Originally at https://searchenginewatch.com/2016/02/04/25-metrics-to-measure-your-content-marketing-efforts/

Content marketing has been widely adopted but how are people measuring whether it works or not? Which metrics should we be looking at?

The answer to that last question will depend on the business and its goals. Measuring for its own sake is pointless, it has to align with business goals.

With this in mind, I’m not going to tell you which metrics are most important, but will simply present the various metrics you could use.

The basic (obvious) content metrics

These are perhaps the most obvious and often easiest things to look at, and can be found with Google Analytics (other analytics platforms are available of course).


Simple enough. How many views did your article, video, infographic etc attract?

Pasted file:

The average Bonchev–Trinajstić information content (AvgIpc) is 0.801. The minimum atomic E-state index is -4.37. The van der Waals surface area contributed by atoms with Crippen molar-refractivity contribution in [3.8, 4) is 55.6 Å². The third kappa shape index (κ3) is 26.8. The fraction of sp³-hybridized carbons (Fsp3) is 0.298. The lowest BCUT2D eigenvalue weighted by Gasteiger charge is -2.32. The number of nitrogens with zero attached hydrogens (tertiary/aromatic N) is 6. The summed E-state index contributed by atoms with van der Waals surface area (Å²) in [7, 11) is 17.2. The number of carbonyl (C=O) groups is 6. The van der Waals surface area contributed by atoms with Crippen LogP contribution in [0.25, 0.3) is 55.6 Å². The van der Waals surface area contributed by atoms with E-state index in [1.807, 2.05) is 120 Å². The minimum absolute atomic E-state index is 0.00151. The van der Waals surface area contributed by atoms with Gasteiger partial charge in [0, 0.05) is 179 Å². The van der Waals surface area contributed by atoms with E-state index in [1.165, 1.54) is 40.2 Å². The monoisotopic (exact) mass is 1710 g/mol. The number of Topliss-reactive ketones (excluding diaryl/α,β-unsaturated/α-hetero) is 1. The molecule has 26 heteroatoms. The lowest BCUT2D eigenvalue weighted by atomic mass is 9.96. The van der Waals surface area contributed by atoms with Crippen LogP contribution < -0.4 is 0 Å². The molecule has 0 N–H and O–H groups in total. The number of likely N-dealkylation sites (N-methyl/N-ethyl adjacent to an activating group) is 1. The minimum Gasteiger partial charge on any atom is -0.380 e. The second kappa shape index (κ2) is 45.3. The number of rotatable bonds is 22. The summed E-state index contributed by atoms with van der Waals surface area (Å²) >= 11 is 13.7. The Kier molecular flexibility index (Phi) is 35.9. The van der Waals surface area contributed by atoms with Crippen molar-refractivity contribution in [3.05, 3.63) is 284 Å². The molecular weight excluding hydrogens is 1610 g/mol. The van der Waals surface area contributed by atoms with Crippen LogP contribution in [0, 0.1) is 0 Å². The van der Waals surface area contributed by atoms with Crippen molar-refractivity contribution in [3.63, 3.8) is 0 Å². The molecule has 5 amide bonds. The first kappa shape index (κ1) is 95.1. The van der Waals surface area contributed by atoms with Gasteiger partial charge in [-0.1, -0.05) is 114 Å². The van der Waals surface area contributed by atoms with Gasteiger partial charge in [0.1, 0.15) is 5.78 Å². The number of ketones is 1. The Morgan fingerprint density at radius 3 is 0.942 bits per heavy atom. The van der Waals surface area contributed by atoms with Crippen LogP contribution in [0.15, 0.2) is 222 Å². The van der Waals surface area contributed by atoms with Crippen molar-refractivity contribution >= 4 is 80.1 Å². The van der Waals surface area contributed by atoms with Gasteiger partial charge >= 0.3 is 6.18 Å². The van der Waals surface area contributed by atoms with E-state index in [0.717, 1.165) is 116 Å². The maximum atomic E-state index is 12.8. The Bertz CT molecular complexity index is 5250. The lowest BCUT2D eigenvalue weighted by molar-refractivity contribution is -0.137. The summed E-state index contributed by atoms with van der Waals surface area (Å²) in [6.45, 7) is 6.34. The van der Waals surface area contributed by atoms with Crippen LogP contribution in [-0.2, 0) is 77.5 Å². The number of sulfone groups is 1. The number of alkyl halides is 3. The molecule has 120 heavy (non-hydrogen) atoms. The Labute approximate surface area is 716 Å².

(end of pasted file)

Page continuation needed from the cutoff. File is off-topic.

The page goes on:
It’s a good measure of popularity and indicates whether your content has hit the mark, especially in comparison with other pages.

If the aim is to build an audience and measure popularity, or to convince advertisers, it works.

However, if your goals are different, pageviews will only tell part of the story.

If you’re targeting a specific audience, the number of people viewing your content is less important than whether the right people are. 

content metrics pageviews

For example, I could write a piece of clickbait on Kanye or Trump (don’t worry, I won’t) and attract 100,000 views.

However, would it help Search Engine Watch? Would those visitors become regular readers or decide to attend our events? I doubt it.


This can be more precise than pageviews as views can be distorted by other factors. Dirty tricks like pagination for instance.

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